Game and Wildlife Conservation Trust Dinner
12 February 2015 · 19.30 - for 20.00 · Lempriere Room - BanjoBack
The evening will be a dinner, then short talk from James Horne the founder and Chairman of GunsOnPegs, RodsOnRivers. James is also the Chairman of James Purdey and Sons Limited. James will be at Banjo with a colleague and a few guns from James Purdey and Sons Limited.
James has recently completed a census on Shooting with Strutt & Parker, he will give a short talk on the future of shooting
To reserve a table please email firstname.lastname@example.org
Tickets are £65.00 for welcome drink and three course dinner (£20 donation to GWCT) Please do try to make a table of ten up or I will make up table with smaller numbers.
The reason for the dinner is to have fun and to continue to support GWCT in their efforts with two countryside management schemes here in Jersey.
The first is in its second year this is a project to manage an area of woodland in Rozel to benefit biodiversity, the project will continue over three years, this has been funded by a grant from the Environment Department and funds raised a previous GWCT dinner here in Jersey.
The second scheme would be to find areas of environmental land in Jersey. Brief description below:
Finding environmental land in Jersey
- Jersey has suffered a severe decline in farmland and woodland birds. Woodlands are suffering from a lack of management, as the woods have little or no commercial or sporting value (there is no driven pheasant shooting in Jersey). Agriculture in Jersey is intensive, with many areas double cropped for Jersey Royal potatoes, and then grass for silage. The potatoes are an early crop and a lot of south facing land – even steeply sloping land – is devoted to the crop. Potato land, following planting, is under plastic all winter – which must remove considerable food source from the birds. Field margins are very narrow and cut regularly.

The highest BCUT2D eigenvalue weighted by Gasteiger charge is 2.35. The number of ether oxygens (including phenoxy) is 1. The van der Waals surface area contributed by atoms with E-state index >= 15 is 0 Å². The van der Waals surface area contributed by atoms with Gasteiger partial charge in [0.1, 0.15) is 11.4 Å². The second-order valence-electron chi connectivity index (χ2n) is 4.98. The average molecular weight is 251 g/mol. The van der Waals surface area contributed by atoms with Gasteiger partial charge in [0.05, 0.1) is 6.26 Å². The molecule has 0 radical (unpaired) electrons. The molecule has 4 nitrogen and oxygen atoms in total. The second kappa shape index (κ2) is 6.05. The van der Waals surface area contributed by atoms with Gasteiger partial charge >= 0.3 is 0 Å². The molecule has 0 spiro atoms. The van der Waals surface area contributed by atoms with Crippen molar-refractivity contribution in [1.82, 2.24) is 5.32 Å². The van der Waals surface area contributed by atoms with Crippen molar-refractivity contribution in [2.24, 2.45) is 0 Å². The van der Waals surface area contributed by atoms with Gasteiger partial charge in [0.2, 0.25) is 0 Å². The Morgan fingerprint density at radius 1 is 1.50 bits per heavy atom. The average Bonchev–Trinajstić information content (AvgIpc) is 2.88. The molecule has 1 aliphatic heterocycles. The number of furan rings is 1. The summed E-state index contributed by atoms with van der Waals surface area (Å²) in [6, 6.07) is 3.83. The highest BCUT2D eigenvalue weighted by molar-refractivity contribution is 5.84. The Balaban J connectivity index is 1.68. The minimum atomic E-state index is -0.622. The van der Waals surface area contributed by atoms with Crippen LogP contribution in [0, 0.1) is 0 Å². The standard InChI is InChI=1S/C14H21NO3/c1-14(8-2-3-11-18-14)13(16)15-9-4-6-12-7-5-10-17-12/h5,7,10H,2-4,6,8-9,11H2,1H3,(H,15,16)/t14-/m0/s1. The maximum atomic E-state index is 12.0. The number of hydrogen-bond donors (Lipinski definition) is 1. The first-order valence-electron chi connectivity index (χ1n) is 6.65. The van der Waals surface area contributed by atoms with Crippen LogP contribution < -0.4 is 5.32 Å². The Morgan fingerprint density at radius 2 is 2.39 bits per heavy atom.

- The amount of farm land ‘spared’ for wildlife is very small.
- However, alongside this farmland are many large houses with land. This land tends not to be used for intensive farming and could much more easily be used as environmental land. Perhaps this is ‘extra’ land that could be ‘spared’ for Jersey’s wildlife? Most of the homeowners would not have the same imperative to generate income from their land and might be prepared to manage it more sympathetically with wildlife in mind. We must appreciate what a precious resource we could potentially have in the fields surrounding their houses.
- The measures that homeowners could take on would be to:
- Allow hedges away from roadsides to grow thicker and cut them only once every two years;
- Feed birds in the hungry gap between January and May;
- Provide nest boxes for species like barn owls, kestrels, tree sparrows, etc.;
- Manage pieces of woodland to produce an understory and overwintering habitat.
- Obviously homeowners alone cannot solve Jersey’s wildlife challenge. We will need to see more land ‘spared’ on farm land too. The environment department is developing a new agri-environment scheme to underpin that, and GWCT has given advice on prescriptions that their research indicates would be effective. The main recommendations are to:
- Grow blocks of wild bird seed mix following an early potato crop on land which is due to go into maize the following year. This is potentially a very useful land to spare temporarily for farmland birds.
- Improve hedges and boundaries on farmland.